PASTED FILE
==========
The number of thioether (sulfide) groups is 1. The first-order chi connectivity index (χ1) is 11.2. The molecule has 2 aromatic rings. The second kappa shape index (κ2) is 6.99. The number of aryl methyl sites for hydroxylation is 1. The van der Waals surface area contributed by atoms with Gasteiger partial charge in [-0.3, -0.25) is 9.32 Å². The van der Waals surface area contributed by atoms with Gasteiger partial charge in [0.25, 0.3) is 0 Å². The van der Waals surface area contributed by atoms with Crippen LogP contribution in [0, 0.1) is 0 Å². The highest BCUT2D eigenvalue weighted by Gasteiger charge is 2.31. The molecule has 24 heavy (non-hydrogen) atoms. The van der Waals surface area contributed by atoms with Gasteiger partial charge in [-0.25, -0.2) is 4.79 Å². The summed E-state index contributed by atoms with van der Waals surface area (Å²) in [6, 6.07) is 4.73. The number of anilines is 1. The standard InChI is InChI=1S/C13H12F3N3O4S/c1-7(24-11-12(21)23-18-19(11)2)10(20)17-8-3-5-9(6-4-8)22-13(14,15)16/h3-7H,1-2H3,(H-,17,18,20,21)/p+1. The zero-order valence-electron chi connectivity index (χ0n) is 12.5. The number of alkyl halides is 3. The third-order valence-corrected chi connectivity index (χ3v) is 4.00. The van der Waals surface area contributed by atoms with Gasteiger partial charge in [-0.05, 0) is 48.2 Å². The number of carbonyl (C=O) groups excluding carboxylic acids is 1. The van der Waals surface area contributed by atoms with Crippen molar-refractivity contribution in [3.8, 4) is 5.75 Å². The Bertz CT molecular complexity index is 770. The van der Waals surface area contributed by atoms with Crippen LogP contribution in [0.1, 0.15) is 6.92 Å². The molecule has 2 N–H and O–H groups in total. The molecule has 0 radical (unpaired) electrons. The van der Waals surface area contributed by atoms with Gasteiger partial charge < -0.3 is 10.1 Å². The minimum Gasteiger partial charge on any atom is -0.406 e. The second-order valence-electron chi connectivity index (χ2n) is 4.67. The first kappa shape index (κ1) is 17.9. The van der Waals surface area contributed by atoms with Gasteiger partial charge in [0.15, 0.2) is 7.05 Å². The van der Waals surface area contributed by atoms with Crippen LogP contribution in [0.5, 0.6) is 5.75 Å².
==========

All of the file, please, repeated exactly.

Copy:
The number of thioether (sulfide) groups is 1. The first-order chi connectivity index (χ1) is 11.2. The molecule has 2 aromatic rings. The second kappa shape index (κ2) is 6.99. The number of aryl methyl sites for hydroxylation is 1. The van der Waals surface area contributed by atoms with Gasteiger partial charge in [-0.3, -0.25) is 9.32 Å². The van der Waals surface area contributed by atoms with Gasteiger partial charge in [0.25, 0.3) is 0 Å². The van der Waals surface area contributed by atoms with Crippen LogP contribution in [0, 0.1) is 0 Å². The highest BCUT2D eigenvalue weighted by Gasteiger charge is 2.31. The molecule has 24 heavy (non-hydrogen) atoms. The van der Waals surface area contributed by atoms with Gasteiger partial charge in [-0.25, -0.2) is 4.79 Å². The summed E-state index contributed by atoms with van der Waals surface area (Å²) in [6, 6.07) is 4.73. The number of anilines is 1. The standard InChI is InChI=1S/C13H12F3N3O4S/c1-7(24-11-12(21)23-18-19(11)2)10(20)17-8-3-5-9(6-4-8)22-13(14,15)16/h3-7H,1-2H3,(H-,17,18,20,21)/p+1. The zero-order valence-electron chi connectivity index (χ0n) is 12.5. The number of alkyl halides is 3. The third-order valence-corrected chi connectivity index (χ3v) is 4.00. The van der Waals surface area contributed by atoms with Gasteiger partial charge in [-0.05, 0) is 48.2 Å². The number of carbonyl (C=O) groups excluding carboxylic acids is 1. The van der Waals surface area contributed by atoms with Crippen molar-refractivity contribution in [3.8, 4) is 5.75 Å². The Bertz CT molecular complexity index is 770. The van der Waals surface area contributed by atoms with Crippen LogP contribution in [0.1, 0.15) is 6.92 Å². The molecule has 2 N–H and O–H groups in total. The molecule has 0 radical (unpaired) electrons. The van der Waals surface area contributed by atoms with Gasteiger partial charge < -0.3 is 10.1 Å². The minimum Gasteiger partial charge on any atom is -0.406 e. The second-order valence-electron chi connectivity index (χ2n) is 4.67. The first kappa shape index (κ1) is 17.9. The van der Waals surface area contributed by atoms with Gasteiger partial charge in [0.15, 0.2) is 7.05 Å². The van der Waals surface area contributed by atoms with Crippen LogP contribution in [0.5, 0.6) is 5.75 Å².